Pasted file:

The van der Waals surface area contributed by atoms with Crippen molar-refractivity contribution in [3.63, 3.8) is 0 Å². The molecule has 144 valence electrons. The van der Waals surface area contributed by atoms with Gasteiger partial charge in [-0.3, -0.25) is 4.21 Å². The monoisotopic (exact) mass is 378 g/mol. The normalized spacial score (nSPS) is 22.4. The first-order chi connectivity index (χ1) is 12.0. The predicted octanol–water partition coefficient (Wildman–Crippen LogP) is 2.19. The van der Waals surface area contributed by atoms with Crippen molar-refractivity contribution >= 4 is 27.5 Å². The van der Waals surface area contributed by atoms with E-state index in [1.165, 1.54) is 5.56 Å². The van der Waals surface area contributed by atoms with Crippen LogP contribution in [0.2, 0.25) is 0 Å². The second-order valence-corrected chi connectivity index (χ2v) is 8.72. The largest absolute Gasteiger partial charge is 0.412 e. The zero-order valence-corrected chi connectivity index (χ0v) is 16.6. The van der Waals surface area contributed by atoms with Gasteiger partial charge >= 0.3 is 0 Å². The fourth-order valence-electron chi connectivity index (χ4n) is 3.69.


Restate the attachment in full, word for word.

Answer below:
The van der Waals surface area contributed by atoms with Crippen molar-refractivity contribution in [3.63, 3.8) is 0 Å². The molecule has 144 valence electrons. The van der Waals surface area contributed by atoms with Gasteiger partial charge in [-0.3, -0.25) is 4.21 Å². The monoisotopic (exact) mass is 378 g/mol. The normalized spacial score (nSPS) is 22.4. The first-order chi connectivity index (χ1) is 12.0. The predicted octanol–water partition coefficient (Wildman–Crippen LogP) is 2.19. The van der Waals surface area contributed by atoms with Crippen molar-refractivity contribution >= 4 is 27.5 Å². The van der Waals surface area contributed by atoms with E-state index in [1.165, 1.54) is 5.56 Å². The van der Waals surface area contributed by atoms with Crippen LogP contribution in [0.2, 0.25) is 0 Å². The second-order valence-corrected chi connectivity index (χ2v) is 8.72. The largest absolute Gasteiger partial charge is 0.412 e. The zero-order valence-corrected chi connectivity index (χ0v) is 16.6. The van der Waals surface area contributed by atoms with Gasteiger partial charge >= 0.3 is 0 Å². The fourth-order valence-electron chi connectivity index (χ4n) is 3.69.